The unresolved phylogenomic tree of butterflies and moths (Lepidoptera): Assessing the potential causes and consequences

Jadranka Rota, Victoria Twort, Andrea Chiocchio, Carlos Peña, Christopher W. Wheat, Lauri Kaila, Niklas Wahlberg

Forskningsoutput: TidskriftsbidragArtikel i vetenskaplig tidskriftPeer review


The field of molecular phylogenetics is being revolutionized with next-generation sequencing technologies making it possible to sequence large numbers of genomes for non-model organisms ushering us into the era of phylogenomics. The current challenge is no longer how to get enough data, but rather how to analyse the data and how to assess the support for the inferred phylogeny. Here, we focus on one of the largest animal groups on the planet – butterflies and moths (order Lepidoptera), whose phylogeny remains unresolved despite several recent phylogenomic studies. In this study, we assess the potential causes and consequences of the conflicting phylogenetic hypotheses. With a dataset consisting of 331 protein-coding genes and the alignment length over 290,000 base pairs, including 200 taxa representing 83% of lepidopteran superfamilies, we compare phylogenetic hypotheses inferred from amino acid and nucleotide alignments. The resulting two phylogenies are discordant, especially with respect to the placement of the superfamily Gelechioidea, which is likely due to compositional bias and possible other model violations. Furthermore, we employed a series of analyses to dissect our dataset and demonstrate that there is sufficient phylogenetic signal to resolve much – but not all – of the lepidopteran tree of life. The relationships among superfamilies within Ditrysia, the most species rich lepidopteran clade containing 98% of the extant species, remain poorly resolved. We conclude that taxon sampling remains an issue even in phylogenomic analyses and recommend that poorly sampled highly diverse groups, such as Gelechioidea in Lepidoptera, should receive extra attention in the future.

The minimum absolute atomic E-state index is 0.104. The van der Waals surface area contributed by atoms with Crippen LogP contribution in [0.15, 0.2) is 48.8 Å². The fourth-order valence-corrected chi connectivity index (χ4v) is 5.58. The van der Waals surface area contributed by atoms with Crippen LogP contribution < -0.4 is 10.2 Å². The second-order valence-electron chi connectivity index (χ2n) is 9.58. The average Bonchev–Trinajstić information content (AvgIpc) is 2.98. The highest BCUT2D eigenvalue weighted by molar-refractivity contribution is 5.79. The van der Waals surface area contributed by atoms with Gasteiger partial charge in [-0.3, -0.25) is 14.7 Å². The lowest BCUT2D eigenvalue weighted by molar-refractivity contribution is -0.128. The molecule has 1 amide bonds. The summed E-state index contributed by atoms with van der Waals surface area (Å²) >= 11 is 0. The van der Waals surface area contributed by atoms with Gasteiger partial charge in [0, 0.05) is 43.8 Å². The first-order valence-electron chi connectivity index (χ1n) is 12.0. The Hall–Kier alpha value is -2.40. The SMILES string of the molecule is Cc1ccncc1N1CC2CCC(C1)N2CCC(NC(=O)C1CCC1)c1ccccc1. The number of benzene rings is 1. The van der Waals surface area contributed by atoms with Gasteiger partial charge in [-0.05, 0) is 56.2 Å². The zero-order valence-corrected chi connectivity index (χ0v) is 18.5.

Sidor (från-till)531-550
Antal sidor20
TidskriftSystematic Entomology
Tidigt onlinedatum2022 mars 19
StatusPublished - 2022

Bibliografisk information

Publisher Copyright:
© 2022 The Authors. Systematic Entomology published by John Wiley & Sons Ltd on behalf of Royal Entomological Society.

Ämnesklassifikation (UKÄ)

  • Biologisk systematik


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